World Congress of Endourology Paris September 2018
14/01/19 13:35 Filed in: Events
On the first day I attended the meeting of the Society of Urological Robotic Surgeons.
Robot assisted radical prostatectomy for cancer has been a major advance allowing the prostate to be removed using about five small incisions instead of one large and more invasive incision. At the meeting numerous ways of further improving the outcomes of robotic radical prostatectomy were discussed. Most are technically very challenging but if data confirms benefits such as improved continence and potency, surgeons will make the effort to change! It was truly mind blowing to learn what is currently being done and what is likely in the future.
Technological advances have now made it possible to use a single (but much smaller than the original) incision near the belly button. Dr Jeffrey Cadeddu reported on a brilliant innovation to facilitate having less incisions for tissue retraction. The surgeon can attach a small metal device onto tissue and using a magnet outside the body the tissue can be pulled in the appropriate direction without any incision.
Retzius sparing robot assisted radical prostatectomy is a variation in the technique that limits dissection around the urethra and there is now good data that this results in a rapid resolution of incontinence. Despite the extreme technical difficulty more surgeons may now take up the challenge.
Transperineal radical prostatectomy was originally (in the pre robot era) an option for open radical prostatectomy. The advantages were a much less painful incision and early discharge from hospital. The procedure was difficult to master because of poor exposure so few surgeons became proficient. With the robot it is now feasible and there is renewed interest as it can be done without entering the abdominal cavity, resulting in a faster recovery. Some surgeons are predicting that it is possible for robotic transperineal radical prostatectomy to be done as a day case!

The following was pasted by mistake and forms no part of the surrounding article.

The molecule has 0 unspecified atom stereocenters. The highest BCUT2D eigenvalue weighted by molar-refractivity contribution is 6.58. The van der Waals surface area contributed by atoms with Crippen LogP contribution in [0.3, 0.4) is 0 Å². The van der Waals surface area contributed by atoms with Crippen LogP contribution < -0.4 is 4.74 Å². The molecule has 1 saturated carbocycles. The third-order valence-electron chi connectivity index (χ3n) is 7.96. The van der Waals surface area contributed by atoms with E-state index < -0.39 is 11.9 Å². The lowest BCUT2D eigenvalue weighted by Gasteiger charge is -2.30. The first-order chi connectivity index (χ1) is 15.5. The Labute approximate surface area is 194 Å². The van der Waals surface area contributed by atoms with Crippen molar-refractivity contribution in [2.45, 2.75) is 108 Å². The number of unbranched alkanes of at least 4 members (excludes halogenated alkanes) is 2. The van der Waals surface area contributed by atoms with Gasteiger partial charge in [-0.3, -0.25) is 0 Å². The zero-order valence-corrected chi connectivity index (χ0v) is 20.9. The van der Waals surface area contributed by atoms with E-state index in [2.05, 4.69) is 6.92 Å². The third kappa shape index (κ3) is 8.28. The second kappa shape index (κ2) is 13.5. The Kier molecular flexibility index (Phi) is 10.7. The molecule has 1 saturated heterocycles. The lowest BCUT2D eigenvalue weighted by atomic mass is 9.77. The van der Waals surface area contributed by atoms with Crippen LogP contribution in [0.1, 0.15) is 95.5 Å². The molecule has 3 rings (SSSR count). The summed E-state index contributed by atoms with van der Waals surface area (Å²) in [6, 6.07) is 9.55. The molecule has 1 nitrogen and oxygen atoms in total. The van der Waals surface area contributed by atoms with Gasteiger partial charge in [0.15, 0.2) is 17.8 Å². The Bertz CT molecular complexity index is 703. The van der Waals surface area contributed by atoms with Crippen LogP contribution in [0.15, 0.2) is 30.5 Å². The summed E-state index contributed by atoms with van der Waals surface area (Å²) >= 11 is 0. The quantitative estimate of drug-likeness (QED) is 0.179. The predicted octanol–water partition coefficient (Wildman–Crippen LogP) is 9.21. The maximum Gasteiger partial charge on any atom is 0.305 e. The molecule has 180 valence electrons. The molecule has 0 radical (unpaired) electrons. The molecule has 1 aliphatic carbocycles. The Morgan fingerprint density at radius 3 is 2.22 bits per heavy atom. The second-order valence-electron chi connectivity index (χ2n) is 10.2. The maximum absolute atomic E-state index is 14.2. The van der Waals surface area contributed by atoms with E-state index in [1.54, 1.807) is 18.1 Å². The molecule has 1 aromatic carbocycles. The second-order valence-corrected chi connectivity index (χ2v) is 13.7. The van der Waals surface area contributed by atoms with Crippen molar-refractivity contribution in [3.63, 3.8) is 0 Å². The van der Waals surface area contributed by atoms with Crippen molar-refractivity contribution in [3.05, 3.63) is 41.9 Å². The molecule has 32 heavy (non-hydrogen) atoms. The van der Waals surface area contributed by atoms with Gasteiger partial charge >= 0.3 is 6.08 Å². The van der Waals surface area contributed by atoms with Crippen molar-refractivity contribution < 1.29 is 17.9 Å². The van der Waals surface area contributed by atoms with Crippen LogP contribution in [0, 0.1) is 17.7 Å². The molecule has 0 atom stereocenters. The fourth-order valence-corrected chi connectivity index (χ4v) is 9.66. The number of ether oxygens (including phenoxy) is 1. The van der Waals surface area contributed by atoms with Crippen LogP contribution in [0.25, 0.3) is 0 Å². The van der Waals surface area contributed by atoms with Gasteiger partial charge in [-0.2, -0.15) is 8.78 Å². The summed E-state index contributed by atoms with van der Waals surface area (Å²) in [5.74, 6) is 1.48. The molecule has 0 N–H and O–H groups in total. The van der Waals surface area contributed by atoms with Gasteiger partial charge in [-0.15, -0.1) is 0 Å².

Another interesting trend is robotic partial prostatectomy for cancer. By removing only the zone of the prostate where cancer is more likely, it is possible to avoid disturbing the nerves responsible for erections and also reduce the risk of incontinence. The main concern is leaving cancer untreated but with careful patient selection and good surgical technique the risk is low. If necessary the remaining prostate tissue can also be removed by robotic surgery.
Update on BPH treatments
There were many presentations on minimally invasive treatments and take home messages are as follows:
- Rezum - data out to 3 years show a modest but durable response in most patients but long term data is required. Combination drug therapy gives an equivalent result.
- Urolift - data to 5 years shows a slight reduction in response. Retreatment rate is 14% which interestingly is the same as for microwave therapy which was virtually abandoned years ago.
- Aquablation - (robot controlled cavitation of prostate using water jets) - similar results to TURP at one year. Not suitable for patients on anticoagulants. Postoperative bleeding can be an issue. Prostate Artery Embolisation (PAE) - results inferior to TURP and retrograde ejaculation in >50%. Significant pain occurred in 56%. Implantable devices/stents (TIND, Zenflow., Optilume, Butterfly, Clear Ring) Variable results but unlikely to have long term benefit.
Other Treatments for BPH
Subtotal prostatectomy (leaving only a tiny rim of prostate tissue) performed robotically is a new option for benign prostate enlargement that relieves obstruction and as a bonus can cure unexpected cancers into up to 30% of cases.